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Old 07-10-2011, 12:32 PM   #1
TobiSGD
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Need a table of browser features or a hint for an alternate browser


I want to slim down the Slackware system on my laptop and am wondering if I should go for a different browser than Firefox. There seem to be some lean and fast browsers, but sadly I can't find complete lists of their features on the web. While Wikipedia has some tables about browser features they are very generic and don't tell me what I want to know.

Can anyone point me to a site with complete lists of browser features?

May be anyone can tell me if their favorite browser (except Firefox) supports this features, which are essential to me:
- Tabbed browsing
- Flash, mplayer-plugin and AddBlock Plus
- Import of Firefox bookmarks, and if possible bookmark syncing over the net
- Keyword searches

As far I have seen til now only Seamonkey supports those features, but Seamonkey comes also with a mail client and a web-editor. I don't have the need for a web-editor at all and a mail client is only for me if it can import my mail accounts and filter rules from Thunderbird.

Thanks in advance for any hint.
 
Old 07-10-2011, 12:42 PM   #2
Arcane
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SeaMonkey, IceWeasel, SongBird[list goes on] are Firefox(Mozilla) based. Well maybe try Opera? It passes 4 thing test you mentioned.
Quote:
Originally Posted by TobiSGD View Post
{...}- Tabbed browsing
- Flash, mplayer-plugin and AddBlock Plus
- Import of Firefox bookmarks, and if possible bookmark syncing over the net
- Keyword searches{...}
Midori is great too but it's new and bit less functional and for many people too many tabs slows it down.
Anyway you can still have Firefox and one more browser on system.

Last edited by Arcane; 07-10-2011 at 01:36 PM. Reason: these 4
 
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Old 07-10-2011, 12:46 PM   #3
T3RM1NVT0R
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@ Reply

Hi Tobi,

Here is the link that might help: http://en.wikipedia.org/wiki/Comparison_of_web_browsers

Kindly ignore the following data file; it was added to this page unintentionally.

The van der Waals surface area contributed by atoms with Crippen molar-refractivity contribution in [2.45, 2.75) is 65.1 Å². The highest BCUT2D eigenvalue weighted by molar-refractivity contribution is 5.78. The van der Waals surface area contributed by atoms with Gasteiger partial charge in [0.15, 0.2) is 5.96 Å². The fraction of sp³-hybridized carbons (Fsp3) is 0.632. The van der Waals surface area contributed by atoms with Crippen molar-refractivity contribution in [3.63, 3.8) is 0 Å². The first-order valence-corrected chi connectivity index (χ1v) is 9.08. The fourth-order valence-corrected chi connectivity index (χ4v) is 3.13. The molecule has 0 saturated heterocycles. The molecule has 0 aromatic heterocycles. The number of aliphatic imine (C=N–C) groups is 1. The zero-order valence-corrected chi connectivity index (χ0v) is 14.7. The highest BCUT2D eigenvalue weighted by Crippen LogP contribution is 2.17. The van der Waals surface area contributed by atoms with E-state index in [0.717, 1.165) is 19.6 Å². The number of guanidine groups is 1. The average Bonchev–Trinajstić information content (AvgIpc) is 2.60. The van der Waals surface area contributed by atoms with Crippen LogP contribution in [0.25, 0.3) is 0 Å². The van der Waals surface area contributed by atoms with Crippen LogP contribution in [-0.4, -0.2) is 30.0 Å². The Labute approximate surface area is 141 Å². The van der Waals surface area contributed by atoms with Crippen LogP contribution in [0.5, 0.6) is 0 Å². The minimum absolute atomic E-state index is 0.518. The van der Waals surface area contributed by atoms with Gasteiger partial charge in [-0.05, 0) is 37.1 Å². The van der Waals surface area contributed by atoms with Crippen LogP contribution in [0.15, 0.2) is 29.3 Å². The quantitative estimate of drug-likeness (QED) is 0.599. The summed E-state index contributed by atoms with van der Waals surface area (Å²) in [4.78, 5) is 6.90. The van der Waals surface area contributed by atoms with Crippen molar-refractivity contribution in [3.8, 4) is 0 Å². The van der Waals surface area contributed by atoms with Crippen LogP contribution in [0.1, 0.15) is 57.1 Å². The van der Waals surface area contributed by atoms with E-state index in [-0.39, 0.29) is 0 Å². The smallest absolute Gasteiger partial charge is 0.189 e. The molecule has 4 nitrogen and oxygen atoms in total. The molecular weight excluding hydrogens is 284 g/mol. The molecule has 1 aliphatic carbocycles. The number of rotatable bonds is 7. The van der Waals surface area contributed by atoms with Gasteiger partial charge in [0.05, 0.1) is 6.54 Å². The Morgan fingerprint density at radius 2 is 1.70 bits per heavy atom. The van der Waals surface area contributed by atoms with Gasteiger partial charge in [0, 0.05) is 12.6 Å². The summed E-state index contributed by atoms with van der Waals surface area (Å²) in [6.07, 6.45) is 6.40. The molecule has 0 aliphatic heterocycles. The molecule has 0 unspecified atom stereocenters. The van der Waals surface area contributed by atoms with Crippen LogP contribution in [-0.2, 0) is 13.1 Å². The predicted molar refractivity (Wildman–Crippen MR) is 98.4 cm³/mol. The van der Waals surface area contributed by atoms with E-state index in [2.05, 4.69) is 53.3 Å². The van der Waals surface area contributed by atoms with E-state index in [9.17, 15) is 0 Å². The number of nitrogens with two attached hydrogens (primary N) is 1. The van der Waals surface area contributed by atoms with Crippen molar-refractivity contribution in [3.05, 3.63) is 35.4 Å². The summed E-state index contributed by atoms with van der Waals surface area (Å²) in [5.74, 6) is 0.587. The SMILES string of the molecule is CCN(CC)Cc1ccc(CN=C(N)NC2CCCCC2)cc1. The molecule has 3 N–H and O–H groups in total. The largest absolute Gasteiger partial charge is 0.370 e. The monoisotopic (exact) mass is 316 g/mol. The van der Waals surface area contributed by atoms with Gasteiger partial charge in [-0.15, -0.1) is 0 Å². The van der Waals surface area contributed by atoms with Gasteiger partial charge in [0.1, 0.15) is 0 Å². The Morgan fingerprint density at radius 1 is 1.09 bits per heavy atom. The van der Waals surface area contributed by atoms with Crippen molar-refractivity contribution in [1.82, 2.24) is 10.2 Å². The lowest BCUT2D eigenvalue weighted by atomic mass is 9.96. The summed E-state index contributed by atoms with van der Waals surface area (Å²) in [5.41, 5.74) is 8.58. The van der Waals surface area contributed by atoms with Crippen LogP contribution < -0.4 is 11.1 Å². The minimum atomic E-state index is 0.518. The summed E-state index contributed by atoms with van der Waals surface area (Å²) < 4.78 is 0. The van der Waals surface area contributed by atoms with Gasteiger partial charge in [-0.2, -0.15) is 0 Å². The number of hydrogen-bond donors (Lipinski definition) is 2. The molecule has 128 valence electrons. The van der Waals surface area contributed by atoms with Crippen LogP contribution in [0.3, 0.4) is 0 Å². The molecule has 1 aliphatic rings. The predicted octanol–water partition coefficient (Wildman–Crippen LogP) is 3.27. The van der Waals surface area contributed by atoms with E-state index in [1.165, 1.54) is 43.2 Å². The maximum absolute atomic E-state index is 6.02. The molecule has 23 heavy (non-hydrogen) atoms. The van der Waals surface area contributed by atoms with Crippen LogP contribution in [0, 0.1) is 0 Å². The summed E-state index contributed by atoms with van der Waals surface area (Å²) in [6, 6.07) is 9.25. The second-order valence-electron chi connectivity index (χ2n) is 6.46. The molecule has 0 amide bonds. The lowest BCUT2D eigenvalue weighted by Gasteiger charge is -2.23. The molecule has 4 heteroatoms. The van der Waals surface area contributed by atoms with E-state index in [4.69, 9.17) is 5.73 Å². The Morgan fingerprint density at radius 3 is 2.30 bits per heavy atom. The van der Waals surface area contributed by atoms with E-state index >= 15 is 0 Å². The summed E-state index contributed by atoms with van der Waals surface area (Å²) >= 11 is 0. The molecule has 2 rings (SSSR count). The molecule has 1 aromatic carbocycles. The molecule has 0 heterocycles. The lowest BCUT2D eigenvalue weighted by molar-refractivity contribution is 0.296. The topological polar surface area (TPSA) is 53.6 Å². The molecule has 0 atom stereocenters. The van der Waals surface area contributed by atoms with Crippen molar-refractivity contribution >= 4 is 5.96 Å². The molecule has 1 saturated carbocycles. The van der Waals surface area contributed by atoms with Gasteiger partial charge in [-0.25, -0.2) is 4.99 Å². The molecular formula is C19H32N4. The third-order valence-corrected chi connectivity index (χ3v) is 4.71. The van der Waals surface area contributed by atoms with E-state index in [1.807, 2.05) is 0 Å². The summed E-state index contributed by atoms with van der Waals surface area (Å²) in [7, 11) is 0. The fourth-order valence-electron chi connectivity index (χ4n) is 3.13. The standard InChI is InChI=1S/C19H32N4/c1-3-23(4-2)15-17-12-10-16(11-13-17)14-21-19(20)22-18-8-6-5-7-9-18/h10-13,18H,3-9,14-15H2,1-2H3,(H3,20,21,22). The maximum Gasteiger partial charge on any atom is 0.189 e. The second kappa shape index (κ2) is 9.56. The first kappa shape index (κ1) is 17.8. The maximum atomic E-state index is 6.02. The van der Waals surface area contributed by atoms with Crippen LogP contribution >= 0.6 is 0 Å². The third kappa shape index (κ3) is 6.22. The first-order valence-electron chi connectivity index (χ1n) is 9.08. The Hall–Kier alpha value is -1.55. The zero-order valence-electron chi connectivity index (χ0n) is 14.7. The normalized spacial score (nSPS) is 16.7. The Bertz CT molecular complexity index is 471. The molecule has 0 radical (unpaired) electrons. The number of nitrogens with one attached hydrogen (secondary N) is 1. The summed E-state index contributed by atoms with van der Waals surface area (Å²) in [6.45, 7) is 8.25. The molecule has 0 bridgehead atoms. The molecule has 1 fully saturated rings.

The above link contains features/comparison of all web browsers.

Another link is: http://alternativebrowseralliance.com/browsers.html but I think the one mentioned in Wiki is better. As you mentioned you already had a look at the Wiki link not sure if the one I have mentioned is the same.

I personally prefer using Firefox and the next comes in my mind is Chrome. Chrome is pretty light weight and works fine on my Ubuntu system.

Last edited by T3RM1NVT0R; 07-10-2011 at 12:53 PM.
 
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Old 07-10-2011, 01:04 PM   #4
teckk
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My 2 cents.
Midori
WebKit based browser like chrome, chromium
Tabbed browsing - yes
Flash - yes
mplayer-plugin - not that I know about
AddBlock Plus - has it's own
Import of Firefox bookmarks - yes
bookmark syncing over the net - don't think so
Popup blocker
user agent switcher

Renders CSS and htlm5 video well, familiar browser interface, not perfect. (Either is Firefox 5)
Has some nice features like buttons in the status bar to turn images, script, plugins on/off.

Last edited by teckk; 07-10-2011 at 01:06 PM.
 
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Old 07-10-2011, 01:28 PM   #5
TobiSGD
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Thanks for the answers anyone.

Quote:
Originally Posted by Arcane
Well maybe try Opera? It passes 4 thing test you mentioned.
Which 4 things are that? All the things I mentioned in my list are (almost) essential for me, but especially the keyword search feature.

Quote:
Originally Posted by Arcane
Midori is great too
Quote:
Originally Posted by teckk
Midori
I had a look at Midori's dependencies and seems to be aimed at Gnome users (GConf, gnome-keyring). I want to slim the system down and use as less parts of the DEs as possible, so I think that Midori is not the right one for me.

Quote:
Originally Posted by T3RM1NVT0R
Yes, that are the tables I mentionend. Sadly they don't tell me what I want to know.

Quote:
Originally Posted by T3RM1NVT0R
Chrome is pretty light weight and works fine on my Ubuntu system.
I would rather go for Chromium than Chrome, but besides that Chromium has the same Gnome dependencies as Midori, so I would rather not use it.

Quote:
Originally Posted by teckk
mplayer-plugin - not that I know about
Can you watch xvid/divx/mpg videos with it?

Any informations about keyword search in any other browsers than the Mozilla based ones? If not, it seems to me that I am stuck with Mozilla based browsers. In that case I would think that Seamonkey would be my best option, if I can find out how to import my Thunderbird stuff into its mail client.
 
Old 07-10-2011, 01:49 PM   #6
markush
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Hello,

I use Xmarks http://www.xmarks.com/ to synchronize my bookmarks which is available for several browsers. But I had no good experiences with Xmarks when Firefox 4 came, it damaged my bookmarks which I use to synchronize over several computers.

I have a question: what is your problem with Firefox? I was also considering to change the browser, but I did not find anything better than Firefox.
[off topic] My biggest problem with Firefox is on Windows-computers where the first start of Firefox on a new useraccount produces more than 20MB of data which (depending on the profile-type of the user) are then copied over the network everytime the user logs in, But this is no typical Linux-problem [/off topic]